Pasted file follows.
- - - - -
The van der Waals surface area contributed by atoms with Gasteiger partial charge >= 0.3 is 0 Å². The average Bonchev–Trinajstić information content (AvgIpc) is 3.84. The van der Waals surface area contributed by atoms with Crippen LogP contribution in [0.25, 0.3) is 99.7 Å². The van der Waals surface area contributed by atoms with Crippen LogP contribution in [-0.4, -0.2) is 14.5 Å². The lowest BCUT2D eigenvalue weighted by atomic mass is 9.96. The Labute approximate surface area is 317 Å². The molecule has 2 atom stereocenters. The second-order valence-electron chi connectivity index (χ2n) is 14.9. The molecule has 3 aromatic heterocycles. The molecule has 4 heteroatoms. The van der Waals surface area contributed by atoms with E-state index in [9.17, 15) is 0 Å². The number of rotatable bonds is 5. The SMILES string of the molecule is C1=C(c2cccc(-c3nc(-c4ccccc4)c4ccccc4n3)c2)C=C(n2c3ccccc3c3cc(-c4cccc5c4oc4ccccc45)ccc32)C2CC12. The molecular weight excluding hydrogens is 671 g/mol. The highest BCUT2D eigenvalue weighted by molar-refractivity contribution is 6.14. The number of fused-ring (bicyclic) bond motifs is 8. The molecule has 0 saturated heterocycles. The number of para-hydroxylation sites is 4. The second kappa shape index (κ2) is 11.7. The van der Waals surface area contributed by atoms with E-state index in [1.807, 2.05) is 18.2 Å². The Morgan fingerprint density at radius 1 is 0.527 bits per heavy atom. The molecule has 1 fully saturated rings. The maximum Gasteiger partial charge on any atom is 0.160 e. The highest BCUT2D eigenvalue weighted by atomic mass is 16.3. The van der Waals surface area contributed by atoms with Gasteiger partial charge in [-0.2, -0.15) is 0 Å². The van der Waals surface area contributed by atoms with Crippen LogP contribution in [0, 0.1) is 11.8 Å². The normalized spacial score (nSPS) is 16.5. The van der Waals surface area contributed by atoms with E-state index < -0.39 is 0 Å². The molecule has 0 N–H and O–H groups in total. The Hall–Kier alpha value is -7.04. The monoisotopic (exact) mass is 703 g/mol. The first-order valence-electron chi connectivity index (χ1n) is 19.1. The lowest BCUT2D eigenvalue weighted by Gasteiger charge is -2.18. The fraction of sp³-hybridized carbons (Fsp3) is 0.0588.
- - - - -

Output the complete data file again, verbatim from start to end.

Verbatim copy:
The van der Waals surface area contributed by atoms with Gasteiger partial charge >= 0.3 is 0 Å². The average Bonchev–Trinajstić information content (AvgIpc) is 3.84. The van der Waals surface area contributed by atoms with Crippen LogP contribution in [0.25, 0.3) is 99.7 Å². The van der Waals surface area contributed by atoms with Crippen LogP contribution in [-0.4, -0.2) is 14.5 Å². The lowest BCUT2D eigenvalue weighted by atomic mass is 9.96. The Labute approximate surface area is 317 Å². The molecule has 2 atom stereocenters. The second-order valence-electron chi connectivity index (χ2n) is 14.9. The molecule has 3 aromatic heterocycles. The molecule has 4 heteroatoms. The van der Waals surface area contributed by atoms with E-state index in [9.17, 15) is 0 Å². The number of rotatable bonds is 5. The SMILES string of the molecule is C1=C(c2cccc(-c3nc(-c4ccccc4)c4ccccc4n3)c2)C=C(n2c3ccccc3c3cc(-c4cccc5c4oc4ccccc45)ccc32)C2CC12. The molecular weight excluding hydrogens is 671 g/mol. The highest BCUT2D eigenvalue weighted by molar-refractivity contribution is 6.14. The number of fused-ring (bicyclic) bond motifs is 8. The molecule has 0 saturated heterocycles. The number of para-hydroxylation sites is 4. The second kappa shape index (κ2) is 11.7. The van der Waals surface area contributed by atoms with E-state index in [1.807, 2.05) is 18.2 Å². The Morgan fingerprint density at radius 1 is 0.527 bits per heavy atom. The molecule has 1 fully saturated rings. The maximum Gasteiger partial charge on any atom is 0.160 e. The highest BCUT2D eigenvalue weighted by atomic mass is 16.3. The van der Waals surface area contributed by atoms with Gasteiger partial charge in [-0.2, -0.15) is 0 Å². The van der Waals surface area contributed by atoms with Crippen LogP contribution in [0, 0.1) is 11.8 Å². The normalized spacial score (nSPS) is 16.5. The van der Waals surface area contributed by atoms with E-state index < -0.39 is 0 Å². The molecule has 0 N–H and O–H groups in total. The Hall–Kier alpha value is -7.04. The monoisotopic (exact) mass is 703 g/mol. The first-order valence-electron chi connectivity index (χ1n) is 19.1. The lowest BCUT2D eigenvalue weighted by Gasteiger charge is -2.18. The fraction of sp³-hybridized carbons (Fsp3) is 0.0588.